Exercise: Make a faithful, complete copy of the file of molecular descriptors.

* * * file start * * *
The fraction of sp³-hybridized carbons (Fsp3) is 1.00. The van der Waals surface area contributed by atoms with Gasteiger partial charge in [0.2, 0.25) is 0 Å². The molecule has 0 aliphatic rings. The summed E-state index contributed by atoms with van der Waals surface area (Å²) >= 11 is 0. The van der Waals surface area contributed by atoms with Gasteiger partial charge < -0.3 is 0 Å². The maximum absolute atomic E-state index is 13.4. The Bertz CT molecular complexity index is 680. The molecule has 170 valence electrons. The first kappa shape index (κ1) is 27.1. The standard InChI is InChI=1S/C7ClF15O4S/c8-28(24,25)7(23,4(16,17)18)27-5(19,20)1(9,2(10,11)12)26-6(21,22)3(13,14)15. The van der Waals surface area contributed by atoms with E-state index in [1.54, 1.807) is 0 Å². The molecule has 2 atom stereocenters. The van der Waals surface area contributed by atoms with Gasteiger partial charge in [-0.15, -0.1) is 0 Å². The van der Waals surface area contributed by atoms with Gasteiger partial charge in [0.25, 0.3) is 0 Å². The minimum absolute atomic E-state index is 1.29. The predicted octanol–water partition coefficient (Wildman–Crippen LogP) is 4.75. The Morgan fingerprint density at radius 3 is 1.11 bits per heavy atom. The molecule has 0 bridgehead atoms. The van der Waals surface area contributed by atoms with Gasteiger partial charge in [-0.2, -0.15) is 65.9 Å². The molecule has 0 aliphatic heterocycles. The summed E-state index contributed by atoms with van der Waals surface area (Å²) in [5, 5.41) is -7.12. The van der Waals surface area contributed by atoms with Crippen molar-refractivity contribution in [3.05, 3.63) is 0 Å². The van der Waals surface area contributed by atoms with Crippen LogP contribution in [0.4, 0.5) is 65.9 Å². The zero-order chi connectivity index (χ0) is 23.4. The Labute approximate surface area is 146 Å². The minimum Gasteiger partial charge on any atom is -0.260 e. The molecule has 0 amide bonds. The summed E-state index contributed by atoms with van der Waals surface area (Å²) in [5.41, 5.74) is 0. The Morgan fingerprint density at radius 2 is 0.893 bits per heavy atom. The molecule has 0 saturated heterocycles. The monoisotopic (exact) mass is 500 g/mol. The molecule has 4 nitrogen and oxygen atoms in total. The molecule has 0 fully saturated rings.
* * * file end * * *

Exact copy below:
The fraction of sp³-hybridized carbons (Fsp3) is 1.00. The van der Waals surface area contributed by atoms with Gasteiger partial charge in [0.2, 0.25) is 0 Å². The molecule has 0 aliphatic rings. The summed E-state index contributed by atoms with van der Waals surface area (Å²) >= 11 is 0. The van der Waals surface area contributed by atoms with Gasteiger partial charge < -0.3 is 0 Å². The maximum absolute atomic E-state index is 13.4. The Bertz CT molecular complexity index is 680. The molecule has 170 valence electrons. The first kappa shape index (κ1) is 27.1. The standard InChI is InChI=1S/C7ClF15O4S/c8-28(24,25)7(23,4(16,17)18)27-5(19,20)1(9,2(10,11)12)26-6(21,22)3(13,14)15. The van der Waals surface area contributed by atoms with E-state index in [1.54, 1.807) is 0 Å². The molecule has 2 atom stereocenters. The van der Waals surface area contributed by atoms with Gasteiger partial charge in [-0.15, -0.1) is 0 Å². The van der Waals surface area contributed by atoms with Gasteiger partial charge in [0.25, 0.3) is 0 Å². The minimum absolute atomic E-state index is 1.29. The predicted octanol–water partition coefficient (Wildman–Crippen LogP) is 4.75. The Morgan fingerprint density at radius 3 is 1.11 bits per heavy atom. The molecule has 0 bridgehead atoms. The van der Waals surface area contributed by atoms with Gasteiger partial charge in [-0.2, -0.15) is 65.9 Å². The molecule has 0 aliphatic heterocycles. The summed E-state index contributed by atoms with van der Waals surface area (Å²) in [5, 5.41) is -7.12. The van der Waals surface area contributed by atoms with Crippen molar-refractivity contribution in [3.05, 3.63) is 0 Å². The van der Waals surface area contributed by atoms with Crippen LogP contribution in [0.4, 0.5) is 65.9 Å². The zero-order chi connectivity index (χ0) is 23.4. The Labute approximate surface area is 146 Å². The minimum Gasteiger partial charge on any atom is -0.260 e. The molecule has 0 amide bonds. The summed E-state index contributed by atoms with van der Waals surface area (Å²) in [5.41, 5.74) is 0. The Morgan fingerprint density at radius 2 is 0.893 bits per heavy atom. The molecule has 0 saturated heterocycles. The monoisotopic (exact) mass is 500 g/mol. The molecule has 4 nitrogen and oxygen atoms in total. The molecule has 0 fully saturated rings.